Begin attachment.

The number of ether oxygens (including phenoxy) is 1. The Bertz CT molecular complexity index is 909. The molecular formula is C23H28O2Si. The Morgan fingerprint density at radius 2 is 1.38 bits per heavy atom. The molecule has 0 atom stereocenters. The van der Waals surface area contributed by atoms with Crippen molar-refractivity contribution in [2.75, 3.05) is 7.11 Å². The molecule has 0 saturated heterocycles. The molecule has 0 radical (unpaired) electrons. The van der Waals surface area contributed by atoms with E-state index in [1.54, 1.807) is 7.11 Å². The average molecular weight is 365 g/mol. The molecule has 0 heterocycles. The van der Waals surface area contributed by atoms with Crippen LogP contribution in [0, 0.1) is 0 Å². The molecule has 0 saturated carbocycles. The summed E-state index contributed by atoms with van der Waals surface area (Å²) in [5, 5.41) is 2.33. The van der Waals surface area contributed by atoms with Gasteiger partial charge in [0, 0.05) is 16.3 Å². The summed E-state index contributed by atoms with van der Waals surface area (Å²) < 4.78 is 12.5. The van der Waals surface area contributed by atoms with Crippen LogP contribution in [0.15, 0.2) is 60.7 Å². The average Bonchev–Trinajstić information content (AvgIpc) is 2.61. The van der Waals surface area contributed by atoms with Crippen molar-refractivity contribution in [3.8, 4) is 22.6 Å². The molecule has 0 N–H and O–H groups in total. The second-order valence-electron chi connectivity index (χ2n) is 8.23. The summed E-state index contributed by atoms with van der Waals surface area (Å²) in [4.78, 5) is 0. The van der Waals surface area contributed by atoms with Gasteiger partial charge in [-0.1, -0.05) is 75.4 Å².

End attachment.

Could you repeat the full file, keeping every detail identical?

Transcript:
The number of ether oxygens (including phenoxy) is 1. The Bertz CT molecular complexity index is 909. The molecular formula is C23H28O2Si. The Morgan fingerprint density at radius 2 is 1.38 bits per heavy atom. The molecule has 0 atom stereocenters. The van der Waals surface area contributed by atoms with Crippen molar-refractivity contribution in [2.75, 3.05) is 7.11 Å². The molecule has 0 saturated heterocycles. The molecule has 0 radical (unpaired) electrons. The van der Waals surface area contributed by atoms with E-state index in [1.54, 1.807) is 7.11 Å². The average molecular weight is 365 g/mol. The molecule has 0 heterocycles. The van der Waals surface area contributed by atoms with Crippen LogP contribution in [0, 0.1) is 0 Å². The molecule has 0 saturated carbocycles. The summed E-state index contributed by atoms with van der Waals surface area (Å²) in [5, 5.41) is 2.33. The van der Waals surface area contributed by atoms with Gasteiger partial charge in [0, 0.05) is 16.3 Å². The summed E-state index contributed by atoms with van der Waals surface area (Å²) < 4.78 is 12.5. The van der Waals surface area contributed by atoms with Crippen LogP contribution in [0.15, 0.2) is 60.7 Å². The average Bonchev–Trinajstić information content (AvgIpc) is 2.61. The van der Waals surface area contributed by atoms with Crippen molar-refractivity contribution in [3.8, 4) is 22.6 Å². The molecule has 0 N–H and O–H groups in total. The second-order valence-electron chi connectivity index (χ2n) is 8.23. The summed E-state index contributed by atoms with van der Waals surface area (Å²) in [4.78, 5) is 0. The van der Waals surface area contributed by atoms with Gasteiger partial charge in [-0.1, -0.05) is 75.4 Å².